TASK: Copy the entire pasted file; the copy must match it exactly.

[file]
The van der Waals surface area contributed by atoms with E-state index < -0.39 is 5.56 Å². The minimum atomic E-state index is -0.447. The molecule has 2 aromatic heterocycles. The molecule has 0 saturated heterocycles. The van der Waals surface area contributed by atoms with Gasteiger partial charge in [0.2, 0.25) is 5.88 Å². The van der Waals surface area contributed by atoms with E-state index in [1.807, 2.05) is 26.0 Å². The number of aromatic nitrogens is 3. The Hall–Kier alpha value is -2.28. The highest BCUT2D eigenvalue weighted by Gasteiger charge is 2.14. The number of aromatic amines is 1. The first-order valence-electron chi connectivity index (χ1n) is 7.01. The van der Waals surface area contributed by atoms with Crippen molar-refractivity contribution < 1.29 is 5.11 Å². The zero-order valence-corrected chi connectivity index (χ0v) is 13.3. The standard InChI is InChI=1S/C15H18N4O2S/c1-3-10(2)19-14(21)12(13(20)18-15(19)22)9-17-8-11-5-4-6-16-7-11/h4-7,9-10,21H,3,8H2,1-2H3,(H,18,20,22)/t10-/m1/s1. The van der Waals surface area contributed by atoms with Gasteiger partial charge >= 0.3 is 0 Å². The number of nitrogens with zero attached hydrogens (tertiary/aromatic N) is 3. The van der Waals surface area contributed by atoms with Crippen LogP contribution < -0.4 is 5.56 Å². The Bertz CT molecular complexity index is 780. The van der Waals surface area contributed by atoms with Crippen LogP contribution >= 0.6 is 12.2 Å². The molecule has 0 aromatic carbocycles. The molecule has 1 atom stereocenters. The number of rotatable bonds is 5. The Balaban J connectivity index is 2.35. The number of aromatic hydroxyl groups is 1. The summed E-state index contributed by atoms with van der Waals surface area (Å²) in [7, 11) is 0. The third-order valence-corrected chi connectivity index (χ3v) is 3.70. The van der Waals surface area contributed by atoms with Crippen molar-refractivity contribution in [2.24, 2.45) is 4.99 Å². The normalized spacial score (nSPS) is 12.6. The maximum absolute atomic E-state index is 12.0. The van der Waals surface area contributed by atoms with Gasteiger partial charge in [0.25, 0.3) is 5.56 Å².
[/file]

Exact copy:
The van der Waals surface area contributed by atoms with E-state index < -0.39 is 5.56 Å². The minimum atomic E-state index is -0.447. The molecule has 2 aromatic heterocycles. The molecule has 0 saturated heterocycles. The van der Waals surface area contributed by atoms with Gasteiger partial charge in [0.2, 0.25) is 5.88 Å². The van der Waals surface area contributed by atoms with E-state index in [1.807, 2.05) is 26.0 Å². The number of aromatic nitrogens is 3. The Hall–Kier alpha value is -2.28. The highest BCUT2D eigenvalue weighted by Gasteiger charge is 2.14. The number of aromatic amines is 1. The first-order valence-electron chi connectivity index (χ1n) is 7.01. The van der Waals surface area contributed by atoms with Crippen molar-refractivity contribution < 1.29 is 5.11 Å². The zero-order valence-corrected chi connectivity index (χ0v) is 13.3. The standard InChI is InChI=1S/C15H18N4O2S/c1-3-10(2)19-14(21)12(13(20)18-15(19)22)9-17-8-11-5-4-6-16-7-11/h4-7,9-10,21H,3,8H2,1-2H3,(H,18,20,22)/t10-/m1/s1. The van der Waals surface area contributed by atoms with Gasteiger partial charge >= 0.3 is 0 Å². The number of nitrogens with zero attached hydrogens (tertiary/aromatic N) is 3. The van der Waals surface area contributed by atoms with Crippen LogP contribution < -0.4 is 5.56 Å². The Bertz CT molecular complexity index is 780. The van der Waals surface area contributed by atoms with Crippen LogP contribution >= 0.6 is 12.2 Å². The molecule has 0 aromatic carbocycles. The molecule has 1 atom stereocenters. The number of rotatable bonds is 5. The Balaban J connectivity index is 2.35. The number of aromatic hydroxyl groups is 1. The summed E-state index contributed by atoms with van der Waals surface area (Å²) in [7, 11) is 0. The third-order valence-corrected chi connectivity index (χ3v) is 3.70. The van der Waals surface area contributed by atoms with Crippen molar-refractivity contribution in [2.24, 2.45) is 4.99 Å². The normalized spacial score (nSPS) is 12.6. The maximum absolute atomic E-state index is 12.0. The van der Waals surface area contributed by atoms with Gasteiger partial charge in [0.25, 0.3) is 5.56 Å².